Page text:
Alaskan Wonder Awaits, One Way Or Another

On the way to Juneau, the first stop on our Holland America Sip-Savor-Sail itinerary, I was reminded of one of the best parts of an Alaska cruise. Once there, I tested some of the advice we commonly provide for those on the way to the land of the midnight sun for the first time. Mixed in, we met a new chef, learned a few interesting facts about Holland America Line and ended the day happy to say “We’re in Alaska!”

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Just before arriving in Juneau, we met Chef Seis Kamimura who has some impressive credentials with stops along the itinerary of his career that include Spago Beverly Hills.  Also a Seattle resident, Kamimura connected equally well with the Westerdam audience, also mainly from the Pacific Northwest.

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Making a very nice Venison Chili was almost as well accepted as some truly unique Jalapeno Sour Cream Corn Bread…which would be best described as “to die for”.

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Find recipes in our Facebook Photo Gallery

Flightseeing Worth Considering Our Strategy

Flightseeing, getting off the ground and up in the air, tops our list of shore explorations at a number of Alaska destinations. This same thought pattern supports the notion that a cruise tour (cruise + land time before or after) is a good idea. Both reveal a wonderful dimension of Alaska not available on a standard cruise 7-day cruise on one but our feet never leave the ground.   There are marvelous things to see deeper into Alaska than a ship tour can take us and get us back before the ship leaves. Getting up in the air takes us closer to glaciers, mountains, hidden lakes and more…if you get to do it.

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Weather is a term that means a whole lot more in Alaska than it does in, say, the Caribbean. Bad weather or just high winds, can cancel flying tours by helicopter or plane. For that reason, we always suggest booking flightseeing twice, once early in the voyage then again a couple days later. That strategy allows for a bad weather cancellation to ruin one experience, with as a backup.

Our first booked flightseeing tour was a Tour of Four Glaciers With A Salmon Feast of some sort thrown in for fun. High winds caused that to cancel, as sometimes happens.   Thinking ahead, I also booked an Exclusive Mountaintop Flightseeing and Crab Feast for a couple days from now in Ketchikan.   Backup plan in place, I am not concerned about missing the 2nd one, although it could happen.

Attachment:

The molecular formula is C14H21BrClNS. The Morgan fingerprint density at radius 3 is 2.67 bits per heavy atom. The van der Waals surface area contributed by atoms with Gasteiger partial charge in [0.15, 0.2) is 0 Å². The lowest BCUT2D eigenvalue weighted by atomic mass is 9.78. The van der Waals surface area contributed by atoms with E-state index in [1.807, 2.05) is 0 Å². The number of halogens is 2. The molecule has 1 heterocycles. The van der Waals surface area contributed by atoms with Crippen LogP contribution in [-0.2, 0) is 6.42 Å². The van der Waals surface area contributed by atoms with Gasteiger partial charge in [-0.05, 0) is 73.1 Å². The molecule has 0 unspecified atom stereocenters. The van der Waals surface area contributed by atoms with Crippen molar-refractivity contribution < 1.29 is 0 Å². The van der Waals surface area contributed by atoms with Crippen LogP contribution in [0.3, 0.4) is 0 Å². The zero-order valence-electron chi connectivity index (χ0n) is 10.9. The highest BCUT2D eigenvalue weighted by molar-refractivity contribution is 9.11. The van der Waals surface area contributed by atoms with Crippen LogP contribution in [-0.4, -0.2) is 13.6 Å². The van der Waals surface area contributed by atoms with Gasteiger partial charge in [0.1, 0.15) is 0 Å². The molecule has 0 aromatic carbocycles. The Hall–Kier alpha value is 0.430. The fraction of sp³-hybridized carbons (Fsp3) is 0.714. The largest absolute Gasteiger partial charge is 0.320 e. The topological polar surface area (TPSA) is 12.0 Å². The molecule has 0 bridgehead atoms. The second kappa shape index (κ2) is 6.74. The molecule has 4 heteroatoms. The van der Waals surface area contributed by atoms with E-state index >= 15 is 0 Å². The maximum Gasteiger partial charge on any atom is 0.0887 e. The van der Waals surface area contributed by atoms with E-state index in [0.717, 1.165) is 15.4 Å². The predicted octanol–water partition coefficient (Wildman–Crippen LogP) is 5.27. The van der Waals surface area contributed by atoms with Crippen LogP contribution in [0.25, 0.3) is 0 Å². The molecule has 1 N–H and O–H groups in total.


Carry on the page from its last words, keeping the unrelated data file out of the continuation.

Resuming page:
Odds are that there will be some other “get me off the ground” tour available that I can switch to. In Juneau, I could have also switched instantly to a helicopter viewing of something and may very well do just that, should my 2nd tour cancel as well. Helicopters, it seems, are not as weather sensitive.   Who knew?  End result today: No flightseeing, price paid automatically refunded to my shipboard account.

So What To Do Now?

Right about here is where the advantages of sailing a big ship in Alaska come into play. I could have gone back on the ship, had a spa treatment, resumed engaging the onboard programming that continues even in port or just taken the rest of the day off.

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But this was the first day of the Alaska cruise season, ms Westerdam was the first ship in port so these two ladies were the first two visitors to Alaska on a cruise ship in 2015.

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Instead,  I wandered into the Red Dog Saloon for a nice Alaska Brewing Company White Ale, served on tap which is only marginally more amazing than in the bottle.   A bowl of seafood chowder worked nicely there too.

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Leaving Juneau for an overnight sailing to Glacier Bay and scenic cruising, one of my most favorite parts of any cruise, I was reminded of just how very peaceful and quiet it is here.  This is slow travel at it’s best and bears a strong resemblance to the river cruise version of scenic cruising.  Once in Glacier Bay,  park ranter and Huna Cultural Interpreter will come on board about 7:30 and be introduced to those who are really into scenic cruising at a meet and greet onboard.

 

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About 9:00am, we will enter Glacier Bay and that same ranger will narrate our visit, teaching us about the waters and forests throughout the day.  We’ll have Wine and Cheese on the Bow, a signature Holland America Line Alaska event and later in the afternoon, the opportunity to take a Polar Bear Plunge will have passengers in the water for a Glacier Bay Tradition, certified in writing so the can prove to the folks back home that they did it.

The jury is still out as to wether I will attempt this plunging thing, something this Florida boy would probably fare better watching than participating in.

We’ll see!

 

Catch up with Holland America Line’s Sip-Savor-Sail Alaska cruise right here, along with these other resources:

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